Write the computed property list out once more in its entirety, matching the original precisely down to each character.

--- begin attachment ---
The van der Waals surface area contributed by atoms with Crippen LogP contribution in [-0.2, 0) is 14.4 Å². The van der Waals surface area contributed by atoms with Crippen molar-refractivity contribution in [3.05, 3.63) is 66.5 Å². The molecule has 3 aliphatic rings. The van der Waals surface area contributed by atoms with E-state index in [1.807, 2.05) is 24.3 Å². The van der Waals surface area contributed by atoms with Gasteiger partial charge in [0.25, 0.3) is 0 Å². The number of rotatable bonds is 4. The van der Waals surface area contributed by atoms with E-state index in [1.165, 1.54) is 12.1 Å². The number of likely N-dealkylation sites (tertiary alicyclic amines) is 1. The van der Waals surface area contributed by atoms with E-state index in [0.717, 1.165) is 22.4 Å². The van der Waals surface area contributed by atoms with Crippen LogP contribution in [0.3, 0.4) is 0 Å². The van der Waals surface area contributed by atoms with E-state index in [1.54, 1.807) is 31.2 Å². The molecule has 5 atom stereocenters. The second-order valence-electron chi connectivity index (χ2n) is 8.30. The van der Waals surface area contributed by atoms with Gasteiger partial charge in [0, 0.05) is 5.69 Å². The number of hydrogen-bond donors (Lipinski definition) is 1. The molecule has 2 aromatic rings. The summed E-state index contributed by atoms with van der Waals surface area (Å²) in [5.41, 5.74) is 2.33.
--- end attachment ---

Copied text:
The van der Waals surface area contributed by atoms with Crippen LogP contribution in [-0.2, 0) is 14.4 Å². The van der Waals surface area contributed by atoms with Crippen molar-refractivity contribution in [3.05, 3.63) is 66.5 Å². The molecule has 3 aliphatic rings. The van der Waals surface area contributed by atoms with E-state index in [1.807, 2.05) is 24.3 Å². The van der Waals surface area contributed by atoms with Gasteiger partial charge in [0.25, 0.3) is 0 Å². The number of rotatable bonds is 4. The van der Waals surface area contributed by atoms with E-state index in [1.165, 1.54) is 12.1 Å². The number of likely N-dealkylation sites (tertiary alicyclic amines) is 1. The van der Waals surface area contributed by atoms with E-state index in [0.717, 1.165) is 22.4 Å². The van der Waals surface area contributed by atoms with Crippen LogP contribution in [0.3, 0.4) is 0 Å². The van der Waals surface area contributed by atoms with E-state index in [1.54, 1.807) is 31.2 Å². The molecule has 5 atom stereocenters. The second-order valence-electron chi connectivity index (χ2n) is 8.30. The van der Waals surface area contributed by atoms with Gasteiger partial charge in [0, 0.05) is 5.69 Å². The number of hydrogen-bond donors (Lipinski definition) is 1. The molecule has 2 aromatic rings. The summed E-state index contributed by atoms with van der Waals surface area (Å²) in [5.41, 5.74) is 2.33.